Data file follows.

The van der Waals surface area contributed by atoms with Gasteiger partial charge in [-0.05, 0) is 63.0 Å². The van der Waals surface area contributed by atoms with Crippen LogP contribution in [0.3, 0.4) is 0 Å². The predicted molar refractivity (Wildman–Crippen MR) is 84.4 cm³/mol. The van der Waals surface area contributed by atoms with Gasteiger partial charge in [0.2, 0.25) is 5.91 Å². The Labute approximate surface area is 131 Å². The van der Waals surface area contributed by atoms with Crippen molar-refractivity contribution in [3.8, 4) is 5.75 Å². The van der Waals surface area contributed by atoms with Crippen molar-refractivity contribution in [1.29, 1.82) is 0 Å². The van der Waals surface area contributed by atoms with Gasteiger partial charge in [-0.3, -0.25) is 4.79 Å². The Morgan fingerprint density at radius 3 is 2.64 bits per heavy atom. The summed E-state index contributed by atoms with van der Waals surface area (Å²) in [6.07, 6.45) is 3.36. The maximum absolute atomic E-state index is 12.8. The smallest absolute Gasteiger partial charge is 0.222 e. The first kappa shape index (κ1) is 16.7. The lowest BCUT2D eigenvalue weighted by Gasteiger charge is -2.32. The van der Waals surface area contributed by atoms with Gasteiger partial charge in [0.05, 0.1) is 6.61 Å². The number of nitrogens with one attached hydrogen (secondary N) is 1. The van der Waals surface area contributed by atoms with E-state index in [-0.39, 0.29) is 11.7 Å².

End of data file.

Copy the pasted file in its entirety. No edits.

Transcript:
The van der Waals surface area contributed by atoms with Gasteiger partial charge in [-0.05, 0) is 63.0 Å². The van der Waals surface area contributed by atoms with Crippen LogP contribution in [0.3, 0.4) is 0 Å². The predicted molar refractivity (Wildman–Crippen MR) is 84.4 cm³/mol. The van der Waals surface area contributed by atoms with Gasteiger partial charge in [0.2, 0.25) is 5.91 Å². The Labute approximate surface area is 131 Å². The van der Waals surface area contributed by atoms with Crippen molar-refractivity contribution in [3.8, 4) is 5.75 Å². The van der Waals surface area contributed by atoms with Crippen molar-refractivity contribution in [1.29, 1.82) is 0 Å². The van der Waals surface area contributed by atoms with Gasteiger partial charge in [-0.3, -0.25) is 4.79 Å². The Morgan fingerprint density at radius 3 is 2.64 bits per heavy atom. The summed E-state index contributed by atoms with van der Waals surface area (Å²) in [6.07, 6.45) is 3.36. The maximum absolute atomic E-state index is 12.8. The smallest absolute Gasteiger partial charge is 0.222 e. The first kappa shape index (κ1) is 16.7. The lowest BCUT2D eigenvalue weighted by Gasteiger charge is -2.32. The van der Waals surface area contributed by atoms with Gasteiger partial charge in [0.05, 0.1) is 6.61 Å². The number of nitrogens with one attached hydrogen (secondary N) is 1. The van der Waals surface area contributed by atoms with E-state index in [-0.39, 0.29) is 11.7 Å².